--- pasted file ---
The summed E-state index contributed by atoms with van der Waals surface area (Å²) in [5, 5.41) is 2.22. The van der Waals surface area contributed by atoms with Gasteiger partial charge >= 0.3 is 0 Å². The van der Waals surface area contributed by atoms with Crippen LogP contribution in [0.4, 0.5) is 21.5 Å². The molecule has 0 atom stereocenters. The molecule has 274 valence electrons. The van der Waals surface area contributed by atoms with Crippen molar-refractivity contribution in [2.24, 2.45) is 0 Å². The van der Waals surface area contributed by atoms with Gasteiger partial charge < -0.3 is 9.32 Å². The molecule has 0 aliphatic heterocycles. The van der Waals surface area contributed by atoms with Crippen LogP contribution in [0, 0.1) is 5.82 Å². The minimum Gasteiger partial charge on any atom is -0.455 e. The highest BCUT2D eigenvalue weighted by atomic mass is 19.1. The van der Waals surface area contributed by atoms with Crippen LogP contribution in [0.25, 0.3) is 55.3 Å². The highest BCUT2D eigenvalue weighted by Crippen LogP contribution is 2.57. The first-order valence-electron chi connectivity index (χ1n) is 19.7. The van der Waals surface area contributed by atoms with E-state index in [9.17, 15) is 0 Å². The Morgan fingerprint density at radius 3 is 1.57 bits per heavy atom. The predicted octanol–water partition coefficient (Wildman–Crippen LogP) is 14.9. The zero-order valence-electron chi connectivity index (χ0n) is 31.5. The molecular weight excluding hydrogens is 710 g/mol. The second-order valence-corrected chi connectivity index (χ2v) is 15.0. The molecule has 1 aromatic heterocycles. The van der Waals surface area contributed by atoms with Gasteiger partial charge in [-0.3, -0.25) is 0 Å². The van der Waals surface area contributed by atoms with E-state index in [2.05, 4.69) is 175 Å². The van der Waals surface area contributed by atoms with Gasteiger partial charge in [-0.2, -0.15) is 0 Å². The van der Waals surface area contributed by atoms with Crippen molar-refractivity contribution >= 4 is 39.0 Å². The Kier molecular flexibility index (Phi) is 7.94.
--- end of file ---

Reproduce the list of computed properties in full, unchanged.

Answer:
The summed E-state index contributed by atoms with van der Waals surface area (Å²) in [5, 5.41) is 2.22. The van der Waals surface area contributed by atoms with Gasteiger partial charge >= 0.3 is 0 Å². The van der Waals surface area contributed by atoms with Crippen LogP contribution in [0.4, 0.5) is 21.5 Å². The molecule has 0 atom stereocenters. The molecule has 274 valence electrons. The van der Waals surface area contributed by atoms with Crippen molar-refractivity contribution in [2.24, 2.45) is 0 Å². The van der Waals surface area contributed by atoms with Gasteiger partial charge < -0.3 is 9.32 Å². The molecule has 0 aliphatic heterocycles. The van der Waals surface area contributed by atoms with Crippen LogP contribution in [0, 0.1) is 5.82 Å². The minimum Gasteiger partial charge on any atom is -0.455 e. The highest BCUT2D eigenvalue weighted by atomic mass is 19.1. The van der Waals surface area contributed by atoms with Crippen LogP contribution in [0.25, 0.3) is 55.3 Å². The highest BCUT2D eigenvalue weighted by Crippen LogP contribution is 2.57. The first-order valence-electron chi connectivity index (χ1n) is 19.7. The van der Waals surface area contributed by atoms with E-state index in [9.17, 15) is 0 Å². The Morgan fingerprint density at radius 3 is 1.57 bits per heavy atom. The predicted octanol–water partition coefficient (Wildman–Crippen LogP) is 14.9. The zero-order valence-electron chi connectivity index (χ0n) is 31.5. The molecular weight excluding hydrogens is 710 g/mol. The second-order valence-corrected chi connectivity index (χ2v) is 15.0. The molecule has 1 aromatic heterocycles. The van der Waals surface area contributed by atoms with Gasteiger partial charge in [-0.3, -0.25) is 0 Å². The van der Waals surface area contributed by atoms with E-state index in [2.05, 4.69) is 175 Å². The van der Waals surface area contributed by atoms with Gasteiger partial charge in [-0.2, -0.15) is 0 Å². The van der Waals surface area contributed by atoms with Crippen molar-refractivity contribution >= 4 is 39.0 Å². The Kier molecular flexibility index (Phi) is 7.94.